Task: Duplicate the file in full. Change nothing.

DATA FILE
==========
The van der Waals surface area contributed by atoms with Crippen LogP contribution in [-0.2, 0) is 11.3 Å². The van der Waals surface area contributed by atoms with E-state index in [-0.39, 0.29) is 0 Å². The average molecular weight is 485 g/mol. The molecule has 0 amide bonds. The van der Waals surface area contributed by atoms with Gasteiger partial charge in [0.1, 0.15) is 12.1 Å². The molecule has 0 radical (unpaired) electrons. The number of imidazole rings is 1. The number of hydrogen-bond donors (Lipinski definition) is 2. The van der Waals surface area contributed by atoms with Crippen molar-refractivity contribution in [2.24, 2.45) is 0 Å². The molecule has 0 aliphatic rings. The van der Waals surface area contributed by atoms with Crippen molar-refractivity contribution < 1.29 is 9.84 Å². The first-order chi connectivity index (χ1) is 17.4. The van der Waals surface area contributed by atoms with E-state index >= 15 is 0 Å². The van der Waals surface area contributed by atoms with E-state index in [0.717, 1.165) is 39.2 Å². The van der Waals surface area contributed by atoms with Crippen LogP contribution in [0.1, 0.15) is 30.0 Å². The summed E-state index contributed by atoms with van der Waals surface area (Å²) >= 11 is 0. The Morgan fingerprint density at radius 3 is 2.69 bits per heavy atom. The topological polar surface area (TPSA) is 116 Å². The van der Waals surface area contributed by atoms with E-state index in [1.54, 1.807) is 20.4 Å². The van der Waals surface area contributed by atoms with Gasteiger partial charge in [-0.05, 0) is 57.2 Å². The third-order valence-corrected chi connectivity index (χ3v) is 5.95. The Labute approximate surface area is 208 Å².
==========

The van der Waals surface area contributed by atoms with Crippen LogP contribution in [-0.2, 0) is 11.3 Å². The van der Waals surface area contributed by atoms with E-state index in [-0.39, 0.29) is 0 Å². The average molecular weight is 485 g/mol. The molecule has 0 amide bonds. The van der Waals surface area contributed by atoms with Gasteiger partial charge in [0.1, 0.15) is 12.1 Å². The molecule has 0 radical (unpaired) electrons. The number of imidazole rings is 1. The number of hydrogen-bond donors (Lipinski definition) is 2. The van der Waals surface area contributed by atoms with Crippen molar-refractivity contribution in [2.24, 2.45) is 0 Å². The molecule has 0 aliphatic rings. The van der Waals surface area contributed by atoms with Crippen molar-refractivity contribution < 1.29 is 9.84 Å². The first-order chi connectivity index (χ1) is 17.4. The van der Waals surface area contributed by atoms with E-state index >= 15 is 0 Å². The van der Waals surface area contributed by atoms with E-state index in [0.717, 1.165) is 39.2 Å². The van der Waals surface area contributed by atoms with Crippen LogP contribution in [0.1, 0.15) is 30.0 Å². The summed E-state index contributed by atoms with van der Waals surface area (Å²) >= 11 is 0. The Morgan fingerprint density at radius 3 is 2.69 bits per heavy atom. The topological polar surface area (TPSA) is 116 Å². The van der Waals surface area contributed by atoms with E-state index in [1.54, 1.807) is 20.4 Å². The van der Waals surface area contributed by atoms with Gasteiger partial charge in [-0.05, 0) is 57.2 Å². The third-order valence-corrected chi connectivity index (χ3v) is 5.95. The Labute approximate surface area is 208 Å².